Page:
64 Pages Posted: 14 Jul 2017
Date Written: December 18, 2014
We study worldwide market efficiency using the mispricing measure of Bartram and Grinblatt (2017). The measure estimates fair stock prices worldwide using quantitative analysis of point-in-time accounting data on more than 25,000 firms from 36 countries over two decades. Trading on deviations from fair value yields statistically and economically significant risk-adjusted returns in most regions, with the largest returns in the Asia Pacific and emerging markets countries. Buy-and-hold variations of the strategy are also profitable. We also verify that the mispricing measure does not proxy for known anomalies. The results suggest that global equity markets are not efficient, but are relatively more efficient in developed financial markets, except for Japan, and that the degree of inefficiency is tied to quantifiable market frictions that deter arbitrage.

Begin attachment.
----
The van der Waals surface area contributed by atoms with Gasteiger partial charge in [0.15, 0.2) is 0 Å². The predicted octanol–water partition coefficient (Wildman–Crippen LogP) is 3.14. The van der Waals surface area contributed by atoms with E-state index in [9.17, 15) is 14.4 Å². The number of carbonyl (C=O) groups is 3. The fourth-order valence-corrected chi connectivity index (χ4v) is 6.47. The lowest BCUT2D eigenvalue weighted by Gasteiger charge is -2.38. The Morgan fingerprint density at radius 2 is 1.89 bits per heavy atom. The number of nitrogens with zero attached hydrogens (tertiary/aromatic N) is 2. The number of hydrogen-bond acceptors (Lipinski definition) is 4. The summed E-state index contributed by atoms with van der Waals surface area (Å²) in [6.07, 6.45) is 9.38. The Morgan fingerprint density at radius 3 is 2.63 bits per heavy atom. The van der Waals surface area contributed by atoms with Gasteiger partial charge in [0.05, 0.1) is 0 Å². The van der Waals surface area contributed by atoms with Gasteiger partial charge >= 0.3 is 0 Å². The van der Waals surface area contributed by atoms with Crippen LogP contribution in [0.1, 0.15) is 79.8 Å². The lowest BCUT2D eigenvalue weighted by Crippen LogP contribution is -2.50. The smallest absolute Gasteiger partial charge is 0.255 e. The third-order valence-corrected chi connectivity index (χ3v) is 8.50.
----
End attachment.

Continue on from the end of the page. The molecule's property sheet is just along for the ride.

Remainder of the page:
Keywords: International finance, valuation, asset pricing, market efficiency, fundamental analysis, Point-in-Time, Theil-Sen
JEL Classification: G11, G12, G14
Suggested Citation: Suggested Citation
Bartram, Söhnke M. and Grinblatt, Mark, Global Market Inefficiencies (December 18, 2014). Available at SSRN: https://ssrn.com/abstract=3002573